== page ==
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Referred Orofacial Pain as an Initial Symptom of Distant, Nonmetastatic Cancer: Report of a Case and Review of the Literature

Published:August 12, 2021DOI:https://doi.org/10.1016/j.joen.2021.08.002

      Abstract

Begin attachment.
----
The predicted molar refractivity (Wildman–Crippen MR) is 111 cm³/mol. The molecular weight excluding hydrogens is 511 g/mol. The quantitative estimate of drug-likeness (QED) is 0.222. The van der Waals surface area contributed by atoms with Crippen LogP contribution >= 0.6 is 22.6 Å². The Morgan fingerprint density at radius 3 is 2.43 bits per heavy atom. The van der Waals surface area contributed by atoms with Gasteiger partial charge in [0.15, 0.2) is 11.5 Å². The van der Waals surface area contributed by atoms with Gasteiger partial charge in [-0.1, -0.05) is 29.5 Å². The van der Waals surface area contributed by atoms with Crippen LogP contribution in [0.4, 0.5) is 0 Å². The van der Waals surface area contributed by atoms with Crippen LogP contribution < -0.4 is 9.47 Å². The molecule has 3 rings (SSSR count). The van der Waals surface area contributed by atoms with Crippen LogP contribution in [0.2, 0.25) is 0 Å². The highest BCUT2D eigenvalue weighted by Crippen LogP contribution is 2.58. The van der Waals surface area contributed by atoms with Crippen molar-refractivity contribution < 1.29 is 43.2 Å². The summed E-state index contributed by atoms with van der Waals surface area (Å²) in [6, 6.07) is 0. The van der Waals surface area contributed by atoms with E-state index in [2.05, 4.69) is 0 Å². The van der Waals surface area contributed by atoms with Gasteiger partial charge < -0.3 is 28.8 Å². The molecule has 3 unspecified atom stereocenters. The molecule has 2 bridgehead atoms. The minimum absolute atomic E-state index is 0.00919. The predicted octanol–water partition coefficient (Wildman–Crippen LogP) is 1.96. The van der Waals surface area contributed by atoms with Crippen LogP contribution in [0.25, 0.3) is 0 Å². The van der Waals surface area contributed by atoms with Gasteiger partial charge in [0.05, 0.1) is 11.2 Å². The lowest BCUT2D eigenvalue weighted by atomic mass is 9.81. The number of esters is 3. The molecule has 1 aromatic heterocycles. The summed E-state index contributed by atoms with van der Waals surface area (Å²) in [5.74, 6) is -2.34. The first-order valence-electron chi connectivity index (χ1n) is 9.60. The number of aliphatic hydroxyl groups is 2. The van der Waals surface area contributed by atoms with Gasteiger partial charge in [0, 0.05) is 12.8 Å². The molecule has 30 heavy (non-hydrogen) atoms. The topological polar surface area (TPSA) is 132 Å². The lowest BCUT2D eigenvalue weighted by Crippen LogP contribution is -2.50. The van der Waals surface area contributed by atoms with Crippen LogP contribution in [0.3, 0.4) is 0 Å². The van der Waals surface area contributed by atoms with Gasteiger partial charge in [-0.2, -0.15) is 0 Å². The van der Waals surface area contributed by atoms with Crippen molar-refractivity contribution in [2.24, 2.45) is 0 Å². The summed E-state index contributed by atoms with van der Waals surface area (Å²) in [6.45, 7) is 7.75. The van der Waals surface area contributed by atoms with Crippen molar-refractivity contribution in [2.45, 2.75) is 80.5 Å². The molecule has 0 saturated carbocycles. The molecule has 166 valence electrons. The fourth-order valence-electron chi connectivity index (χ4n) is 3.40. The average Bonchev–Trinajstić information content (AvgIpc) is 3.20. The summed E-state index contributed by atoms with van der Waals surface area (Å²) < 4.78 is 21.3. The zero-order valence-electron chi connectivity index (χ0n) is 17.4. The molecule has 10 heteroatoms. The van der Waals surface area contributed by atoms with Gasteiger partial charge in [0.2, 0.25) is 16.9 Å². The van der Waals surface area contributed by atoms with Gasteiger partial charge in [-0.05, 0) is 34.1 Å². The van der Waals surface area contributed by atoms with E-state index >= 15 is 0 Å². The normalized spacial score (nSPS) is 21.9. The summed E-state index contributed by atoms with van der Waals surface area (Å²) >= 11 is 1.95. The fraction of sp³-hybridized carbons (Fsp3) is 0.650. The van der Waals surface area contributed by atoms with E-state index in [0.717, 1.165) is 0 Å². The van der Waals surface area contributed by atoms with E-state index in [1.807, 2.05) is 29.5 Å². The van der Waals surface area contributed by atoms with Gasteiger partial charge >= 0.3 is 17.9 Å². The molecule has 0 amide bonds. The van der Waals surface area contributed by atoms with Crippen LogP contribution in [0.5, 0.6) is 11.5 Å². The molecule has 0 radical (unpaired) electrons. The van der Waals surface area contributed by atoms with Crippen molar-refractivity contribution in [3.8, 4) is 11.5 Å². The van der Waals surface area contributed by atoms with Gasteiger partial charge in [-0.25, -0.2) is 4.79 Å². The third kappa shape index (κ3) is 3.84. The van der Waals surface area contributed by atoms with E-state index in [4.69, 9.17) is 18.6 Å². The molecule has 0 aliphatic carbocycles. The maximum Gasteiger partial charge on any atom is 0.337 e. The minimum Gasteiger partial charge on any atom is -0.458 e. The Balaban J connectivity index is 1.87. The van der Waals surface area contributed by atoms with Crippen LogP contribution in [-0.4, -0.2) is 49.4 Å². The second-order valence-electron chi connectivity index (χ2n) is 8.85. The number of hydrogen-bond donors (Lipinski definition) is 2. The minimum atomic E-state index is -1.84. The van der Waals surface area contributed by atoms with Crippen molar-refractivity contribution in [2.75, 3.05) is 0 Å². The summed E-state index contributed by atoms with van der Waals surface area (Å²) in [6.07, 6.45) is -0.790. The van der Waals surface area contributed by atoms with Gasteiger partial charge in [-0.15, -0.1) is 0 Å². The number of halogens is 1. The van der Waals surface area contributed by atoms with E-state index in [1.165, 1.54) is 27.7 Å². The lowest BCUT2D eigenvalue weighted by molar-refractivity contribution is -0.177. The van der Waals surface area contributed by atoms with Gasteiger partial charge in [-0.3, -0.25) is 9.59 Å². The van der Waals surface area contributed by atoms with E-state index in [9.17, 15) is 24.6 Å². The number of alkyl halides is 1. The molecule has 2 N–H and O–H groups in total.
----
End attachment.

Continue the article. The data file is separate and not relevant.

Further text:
Referred orofacial pain as the first symptom of an otherwise silent distant, nonmetastatic cancer has been reported, but there is sparse literature on the subject. Referred pain may not be considered in the orofacial pain differential diagnosis because of its rarity; however, this may delay a cancer diagnosis. The authors present a case report and a review of the English literature. Peer-reviewed publications were identified through a systematic search of MEDLINE, Embase, and Cochrane CENTRAL. Historic cases were reviewed, and available data regarding demographics, pain characteristics, treatment, cancer diagnosis, and outcome were extracted. Thirty-seven cases were identified. All cancers were intrathoracic. The average age was 54.1 years with a slight female predominance (3:2). Common pain characteristics were (1) diffuse location affecting the ear (76%), jaw (46%), and temple (30%); (2) constant duration (65%); (3) aching quality (74%); (4) severe intensity (94%); and (5) associated systemic symptoms (68%) such as weight loss and digital clubbing. The average time from the onset of facial pain to seeking medical attention was 9 months, and the average time from seeking medication attention to cancer diagnosis was 8 months. Orofacial pain was often attributed to odontogenic (35%) or neuropathic (25%) causes, and treatments for these conditions were also common. The impact of referred orofacial pain on the cancer prognosis was not possible because of the nature of the reviewed studies (case reports with no comparison group). Cancer-associated referred orofacial pain as a first symptom is rare but should be considered in cases with intractable pain and associated systemic symptoms.

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